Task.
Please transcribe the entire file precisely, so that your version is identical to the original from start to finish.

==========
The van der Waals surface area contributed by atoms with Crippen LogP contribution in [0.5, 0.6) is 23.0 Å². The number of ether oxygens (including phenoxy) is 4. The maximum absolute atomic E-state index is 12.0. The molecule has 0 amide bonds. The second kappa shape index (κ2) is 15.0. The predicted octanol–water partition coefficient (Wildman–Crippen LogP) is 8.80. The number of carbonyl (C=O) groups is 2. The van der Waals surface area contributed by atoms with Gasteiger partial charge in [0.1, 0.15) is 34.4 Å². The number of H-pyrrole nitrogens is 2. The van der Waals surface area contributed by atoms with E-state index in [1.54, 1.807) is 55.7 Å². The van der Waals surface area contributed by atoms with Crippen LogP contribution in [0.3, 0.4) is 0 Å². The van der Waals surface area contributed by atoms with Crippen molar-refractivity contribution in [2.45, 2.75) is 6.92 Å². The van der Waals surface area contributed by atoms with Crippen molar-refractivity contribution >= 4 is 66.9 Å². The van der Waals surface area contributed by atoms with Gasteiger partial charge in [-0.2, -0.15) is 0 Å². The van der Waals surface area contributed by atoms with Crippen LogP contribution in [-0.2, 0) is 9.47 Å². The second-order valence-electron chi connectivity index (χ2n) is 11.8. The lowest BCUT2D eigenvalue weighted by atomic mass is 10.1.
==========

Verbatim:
The van der Waals surface area contributed by atoms with Crippen LogP contribution in [0.5, 0.6) is 23.0 Å². The number of ether oxygens (including phenoxy) is 4. The maximum absolute atomic E-state index is 12.0. The molecule has 0 amide bonds. The second kappa shape index (κ2) is 15.0. The predicted octanol–water partition coefficient (Wildman–Crippen LogP) is 8.80. The number of carbonyl (C=O) groups is 2. The van der Waals surface area contributed by atoms with Gasteiger partial charge in [0.1, 0.15) is 34.4 Å². The number of H-pyrrole nitrogens is 2. The van der Waals surface area contributed by atoms with E-state index in [1.54, 1.807) is 55.7 Å². The van der Waals surface area contributed by atoms with Crippen LogP contribution in [0.3, 0.4) is 0 Å². The van der Waals surface area contributed by atoms with Crippen molar-refractivity contribution in [2.45, 2.75) is 6.92 Å². The van der Waals surface area contributed by atoms with Crippen molar-refractivity contribution >= 4 is 66.9 Å². The van der Waals surface area contributed by atoms with Gasteiger partial charge in [-0.2, -0.15) is 0 Å². The van der Waals surface area contributed by atoms with Crippen LogP contribution in [-0.2, 0) is 9.47 Å². The second-order valence-electron chi connectivity index (χ2n) is 11.8. The lowest BCUT2D eigenvalue weighted by atomic mass is 10.1.